Big Blue wants Watson to be used on mobile devices, cloud services and connected systems. The company also previewed its Watson Knowledge Studio, where the company will open up its machine learning and text analytics capabilities in a single tool. In addition to the new capabilities, IBM announced that it is establishing a new Watson hub located in San Francisco, which will also serve as the new global headquarters for IBM commerce...

Placing the Need Before the Cloud

Grazed from ITBusinessEdge.  Author: Arthur Cole.

Arguing over which kind of cloud is “best” for the enterprise is like arguing over what kind of apple tastes better than the others. Some people like the crispy sweetness of the Red Delicious, others the floral spiciness of the Courtland or the classic apple-taste of the Macintosh. And then the criteria change completely if you plan to bake a pie, make applesauce or press some cider.
The best cloud, therefore, is obviously the one that satisfies strategic and operational objectives to the highest degree, which means that most enterprises are going to rely on a mix of public, private and hybrid infrastructure to get the job done...

The Cloud Gets More Popular and Complex

Grazed from GovTech.  Author:  Steve Towns.

After some initial skepticism, government agencies are embracing the cloud. That’s putting pressure on public-sector IT organizations to deliver a new class of cloud solutions to their customers.
Georgia is a good example. With agency customers asking both for more and more complex cloud services, the Georgia Technology Authority (GTA) is developing an enterprise approach to cloud, and thinking about the type of support and resources agencies will need to deploy more sophisticated cloud services successfully and securely...

Cloud Computing: Emerging technologies and the future of business

Grazed from TheStack. Author: Chris Kelly.

What does it mean to have agility with cloud computing and how can it be an advantage for enterprises? Agility is not a new concept in the IT industry. However, the proliferation of cloud computing has shone a spotlight on how technology is enabling companies to be more agile. When CIOs and CTOs refer to agility in the context of cloud computing, it can mean two things.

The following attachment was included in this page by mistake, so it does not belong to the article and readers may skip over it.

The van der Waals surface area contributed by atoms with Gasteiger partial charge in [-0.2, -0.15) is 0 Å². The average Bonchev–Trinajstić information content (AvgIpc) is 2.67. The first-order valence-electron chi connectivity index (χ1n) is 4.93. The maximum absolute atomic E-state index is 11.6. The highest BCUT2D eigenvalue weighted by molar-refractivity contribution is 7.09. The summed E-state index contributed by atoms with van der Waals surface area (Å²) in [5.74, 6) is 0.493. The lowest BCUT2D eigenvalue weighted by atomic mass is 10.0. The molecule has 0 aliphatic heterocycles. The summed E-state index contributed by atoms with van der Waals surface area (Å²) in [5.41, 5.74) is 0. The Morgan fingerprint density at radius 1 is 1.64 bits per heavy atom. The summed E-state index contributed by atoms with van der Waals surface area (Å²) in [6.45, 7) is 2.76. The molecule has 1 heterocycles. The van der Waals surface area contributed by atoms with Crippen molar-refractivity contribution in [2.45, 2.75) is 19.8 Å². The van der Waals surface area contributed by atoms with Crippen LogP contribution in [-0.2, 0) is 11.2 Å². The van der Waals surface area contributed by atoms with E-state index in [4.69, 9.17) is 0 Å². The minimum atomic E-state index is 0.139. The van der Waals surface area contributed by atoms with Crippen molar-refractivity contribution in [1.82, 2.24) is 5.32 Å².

The first is a reference to cloud agility in the technological sense: The ability to achieve true cloud agility is tied to the rapid deployment of computer resources. Cloud environments have the capability to provide new compute instances or storage in minutes, compared to weeks or months taken in traditional IT shops...

How Cyber Security Needs Are Driving Cloud Adoption

Grazed from TechWeekEurope. Author: Duncan Macrae.

Cloud computing was by all accounts inevitable – we can see its steady adoption all around us. According to Goldman Sachs spending on cloud computing infrastructure and platforms will grow at a 30 perecnt CAGR from 2013 to 2018, compared with overall enterprise IT’s five percent. It forecasts global security-as-a-service revenue will reach $106bn in 2016, growing 21 percent over 2015.

Disruption to business

Earlier this year CEO of British insurance company, Lloyd’s said that cyber-attacks cost businesses as much as $400bn a year, including the damage caused by the attack and consequent disruption to the normal course of business. CIOs and their Infrastructure Management teams have historically been concerned about security in the cloud. Lack of trust, relative lack of control, fear of not knowing where the data resides, and complex regulations in different countries have only made this more difficult...

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Boosting Wind Power with Cloud Computing

Grazed from InsideHPC. Author: Editorial Staff.

In this special guest feature from Scientific Computing World, Gemma Church reports that the wind energy industry is increasingly looking to the cloud and to modeling and simulation to solve its engineering problems. Wind power is a staple renewable energy source that is often described as relying on mature technology. In many ways, this assumption is correct as wind farms pop up across the globe in increasingly diverse and remote locations. But a lot of innovation is going on behind the scenes.

Many difficulties remain with the way we build and deploy wind turbines, which raises doubts over the profitability of such systems. The physical size of the turbines has increased and this makes such systems more complicated, increases the costs, and adds significant financial risk to projects that can cost hundreds of millions of pounds to complete...